We don’t know what happened next, but we can be certain that violence was out of the question.  Passenger 2 gave Passenger 1 a "look," and the contretemps was over.  The theater of disagreement is elastic enough to allow both parties to let fly and leave the field of combat with the sense that honor, their honor, has been satisfied. 

If my way from Grand Central to the subway is governed by an invisible, unspoken, emergent order, there are lots of occasion in which the rules must be stated and upheld…and New Yorkers are just the people for the job.

For the "overheard in New York" website, and this conversation fragment, go here

7 thoughts on “Overheard in New York”

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  3. Having spent extended periods of time in every continent except South America, and having worked and lived across both the USA and the UK, I have to state that, as a generalization, New Yorkers are the politest people around. One key purpose of good manners is to make strangers feel welcome, but manners are only effective for this purpose in cultures which welcome strangers. English culture, alas, does not. The English, who think they invented manners, are like unkempt and rowdy children in comparison with New Yorkers.

  4. I have to disagree with Peter. While New Yorkers are not as consistently rude as their reputation, they are indeed rude, in exactly the way this little exchange illustrates. They are terribly worried that someone will take advantage of them, even if by not saying “thank you.” Most other parts of the country are at least as welcoming to strangers (especially if they’re not planning to stay permanently) but more considerate in everyday life. I personally find Angelenos far more polite than New Yorkers, especially when driving (someone will always let you merge in), and equally or more welcoming of strangers.

  5. I’m not sure why Virginia sees this little snippet of NYC “inside baseball” a “rude.” Here’s why.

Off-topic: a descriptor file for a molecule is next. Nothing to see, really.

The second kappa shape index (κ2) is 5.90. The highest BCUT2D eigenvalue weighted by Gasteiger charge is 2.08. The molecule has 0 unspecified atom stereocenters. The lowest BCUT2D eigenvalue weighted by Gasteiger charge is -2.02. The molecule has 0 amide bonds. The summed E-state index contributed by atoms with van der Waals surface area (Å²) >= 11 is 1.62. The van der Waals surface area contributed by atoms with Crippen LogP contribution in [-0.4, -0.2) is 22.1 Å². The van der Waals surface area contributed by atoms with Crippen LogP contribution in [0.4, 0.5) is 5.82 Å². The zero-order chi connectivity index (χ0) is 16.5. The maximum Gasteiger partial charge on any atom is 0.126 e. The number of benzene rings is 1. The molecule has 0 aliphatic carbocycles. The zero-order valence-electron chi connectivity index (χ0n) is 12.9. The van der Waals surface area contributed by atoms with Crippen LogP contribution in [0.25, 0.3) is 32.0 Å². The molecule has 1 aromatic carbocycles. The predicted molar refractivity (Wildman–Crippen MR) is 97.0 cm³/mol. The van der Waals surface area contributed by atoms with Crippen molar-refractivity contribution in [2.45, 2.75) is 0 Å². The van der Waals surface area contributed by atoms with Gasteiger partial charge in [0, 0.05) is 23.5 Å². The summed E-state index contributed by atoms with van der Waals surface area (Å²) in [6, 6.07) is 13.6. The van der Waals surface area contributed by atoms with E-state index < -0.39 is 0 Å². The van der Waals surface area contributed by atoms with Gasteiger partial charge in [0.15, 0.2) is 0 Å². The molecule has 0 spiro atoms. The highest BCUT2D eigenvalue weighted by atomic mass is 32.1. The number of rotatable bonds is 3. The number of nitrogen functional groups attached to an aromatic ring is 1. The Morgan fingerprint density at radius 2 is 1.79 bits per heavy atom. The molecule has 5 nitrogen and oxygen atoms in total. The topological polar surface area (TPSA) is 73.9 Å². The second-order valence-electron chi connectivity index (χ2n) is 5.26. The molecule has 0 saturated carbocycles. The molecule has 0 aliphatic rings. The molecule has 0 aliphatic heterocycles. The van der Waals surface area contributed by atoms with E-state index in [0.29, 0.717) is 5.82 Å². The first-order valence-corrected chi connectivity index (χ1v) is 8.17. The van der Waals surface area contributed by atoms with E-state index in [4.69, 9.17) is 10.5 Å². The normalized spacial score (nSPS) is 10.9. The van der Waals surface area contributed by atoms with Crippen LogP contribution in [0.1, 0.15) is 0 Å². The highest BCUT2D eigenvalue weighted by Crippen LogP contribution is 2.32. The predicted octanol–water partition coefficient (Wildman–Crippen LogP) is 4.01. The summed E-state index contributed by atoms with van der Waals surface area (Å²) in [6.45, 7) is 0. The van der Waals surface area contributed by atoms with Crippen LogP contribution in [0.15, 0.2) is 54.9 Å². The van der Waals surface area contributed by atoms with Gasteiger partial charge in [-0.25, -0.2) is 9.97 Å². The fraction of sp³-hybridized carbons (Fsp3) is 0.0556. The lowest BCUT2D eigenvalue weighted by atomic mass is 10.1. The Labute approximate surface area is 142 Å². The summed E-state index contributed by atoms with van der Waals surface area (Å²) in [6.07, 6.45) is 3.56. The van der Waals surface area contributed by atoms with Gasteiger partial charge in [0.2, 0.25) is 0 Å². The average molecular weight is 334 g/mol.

I’m assuming this encounter has taken place in an apartment building (girl and mom together, hands full). Assumption, but I’m going with it. That implies understanding of the NYC rule-set. When the younger passenger transgresses, albeit in a minor fashion, the “gentleman” oversteps his bounds, in my opinion, with his second comment. One was fine as the younger passenger acknowledged. When the gentleman poked the young lady in the eye in a quintessentially New York fashion (“learn some manners”) I hear him speaking New Yorker to New Yorker; tribal logic shared only amongst ourselves. This is a very unlikely next step between a New Yorker and an obvious out-of-towner. As is the young woman’s response. She’s saying, “hey, I live here too and I know I screwed up but not that badly you asshole.” These are intra-familial goings on, no more “rudeness” than your kid sister calling you a poophead.

  6. We New Yorkers, with our diverse ranks, are rather stubborn in our insistence that we honestly express our emotions, despite how the Anglo-Saxons have consistently showed us that supressing one’s emotions is the civilized way.

    Perhaps we’re just doomed to having low “EQ”s.

  7. While I’m not exactly known for my fine manners, I was indeed raised in a household where “shut up” was banned and “poophead” was inconceivable. We were the only kids on the block who didn’t call our parents “Sir” and Ma’am.”